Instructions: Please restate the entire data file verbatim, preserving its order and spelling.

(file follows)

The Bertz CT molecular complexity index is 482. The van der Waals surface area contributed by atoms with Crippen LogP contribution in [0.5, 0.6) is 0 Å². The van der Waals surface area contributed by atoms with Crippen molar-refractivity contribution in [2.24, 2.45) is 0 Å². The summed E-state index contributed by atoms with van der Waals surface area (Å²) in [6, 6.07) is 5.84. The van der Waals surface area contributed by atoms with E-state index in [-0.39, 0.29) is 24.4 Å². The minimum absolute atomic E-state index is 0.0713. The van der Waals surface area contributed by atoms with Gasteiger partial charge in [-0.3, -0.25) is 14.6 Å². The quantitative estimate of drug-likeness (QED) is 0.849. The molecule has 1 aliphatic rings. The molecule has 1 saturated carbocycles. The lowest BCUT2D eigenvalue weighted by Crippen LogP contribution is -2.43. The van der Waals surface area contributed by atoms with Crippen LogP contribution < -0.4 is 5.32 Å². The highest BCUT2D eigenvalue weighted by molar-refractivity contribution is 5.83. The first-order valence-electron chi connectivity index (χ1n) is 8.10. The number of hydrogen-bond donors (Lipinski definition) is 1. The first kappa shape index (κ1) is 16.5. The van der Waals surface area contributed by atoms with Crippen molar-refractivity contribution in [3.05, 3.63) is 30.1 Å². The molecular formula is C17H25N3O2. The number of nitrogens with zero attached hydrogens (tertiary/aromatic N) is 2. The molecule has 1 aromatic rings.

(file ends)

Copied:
The Bertz CT molecular complexity index is 482. The van der Waals surface area contributed by atoms with Crippen LogP contribution in [0.5, 0.6) is 0 Å². The van der Waals surface area contributed by atoms with Crippen molar-refractivity contribution in [2.24, 2.45) is 0 Å². The summed E-state index contributed by atoms with van der Waals surface area (Å²) in [6, 6.07) is 5.84. The van der Waals surface area contributed by atoms with E-state index in [-0.39, 0.29) is 24.4 Å². The minimum absolute atomic E-state index is 0.0713. The van der Waals surface area contributed by atoms with Gasteiger partial charge in [-0.3, -0.25) is 14.6 Å². The quantitative estimate of drug-likeness (QED) is 0.849. The molecule has 1 aliphatic rings. The molecule has 1 saturated carbocycles. The lowest BCUT2D eigenvalue weighted by Crippen LogP contribution is -2.43. The van der Waals surface area contributed by atoms with Crippen LogP contribution < -0.4 is 5.32 Å². The highest BCUT2D eigenvalue weighted by molar-refractivity contribution is 5.83. The first-order valence-electron chi connectivity index (χ1n) is 8.10. The number of hydrogen-bond donors (Lipinski definition) is 1. The first kappa shape index (κ1) is 16.5. The van der Waals surface area contributed by atoms with Crippen molar-refractivity contribution in [3.05, 3.63) is 30.1 Å². The molecular formula is C17H25N3O2. The number of nitrogens with zero attached hydrogens (tertiary/aromatic N) is 2. The molecule has 1 aromatic rings.